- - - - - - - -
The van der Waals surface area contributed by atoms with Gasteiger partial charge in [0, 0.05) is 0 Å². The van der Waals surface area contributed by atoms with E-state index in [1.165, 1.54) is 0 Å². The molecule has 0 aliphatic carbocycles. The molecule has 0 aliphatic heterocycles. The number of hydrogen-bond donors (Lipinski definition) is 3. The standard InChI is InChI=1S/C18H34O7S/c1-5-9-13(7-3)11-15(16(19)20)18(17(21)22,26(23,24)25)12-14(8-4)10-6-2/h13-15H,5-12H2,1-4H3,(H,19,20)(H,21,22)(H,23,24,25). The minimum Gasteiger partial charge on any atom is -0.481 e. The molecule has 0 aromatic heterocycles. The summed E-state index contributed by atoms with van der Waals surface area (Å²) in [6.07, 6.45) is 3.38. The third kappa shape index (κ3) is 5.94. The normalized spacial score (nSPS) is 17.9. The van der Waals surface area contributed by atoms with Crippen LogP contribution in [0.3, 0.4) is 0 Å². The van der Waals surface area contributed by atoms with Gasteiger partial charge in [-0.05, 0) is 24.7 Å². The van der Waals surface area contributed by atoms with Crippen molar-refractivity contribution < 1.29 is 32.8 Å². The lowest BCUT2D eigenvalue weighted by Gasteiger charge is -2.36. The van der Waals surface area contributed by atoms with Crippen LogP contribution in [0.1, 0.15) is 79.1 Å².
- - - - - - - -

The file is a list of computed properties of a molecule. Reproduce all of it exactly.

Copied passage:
The van der Waals surface area contributed by atoms with Gasteiger partial charge in [0, 0.05) is 0 Å². The van der Waals surface area contributed by atoms with E-state index in [1.165, 1.54) is 0 Å². The molecule has 0 aliphatic carbocycles. The molecule has 0 aliphatic heterocycles. The number of hydrogen-bond donors (Lipinski definition) is 3. The standard InChI is InChI=1S/C18H34O7S/c1-5-9-13(7-3)11-15(16(19)20)18(17(21)22,26(23,24)25)12-14(8-4)10-6-2/h13-15H,5-12H2,1-4H3,(H,19,20)(H,21,22)(H,23,24,25). The minimum Gasteiger partial charge on any atom is -0.481 e. The molecule has 0 aromatic heterocycles. The summed E-state index contributed by atoms with van der Waals surface area (Å²) in [6.07, 6.45) is 3.38. The third kappa shape index (κ3) is 5.94. The normalized spacial score (nSPS) is 17.9. The van der Waals surface area contributed by atoms with Crippen LogP contribution in [0.3, 0.4) is 0 Å². The van der Waals surface area contributed by atoms with Gasteiger partial charge in [-0.05, 0) is 24.7 Å². The van der Waals surface area contributed by atoms with Crippen molar-refractivity contribution < 1.29 is 32.8 Å². The lowest BCUT2D eigenvalue weighted by Gasteiger charge is -2.36. The van der Waals surface area contributed by atoms with Crippen LogP contribution in [0.1, 0.15) is 79.1 Å².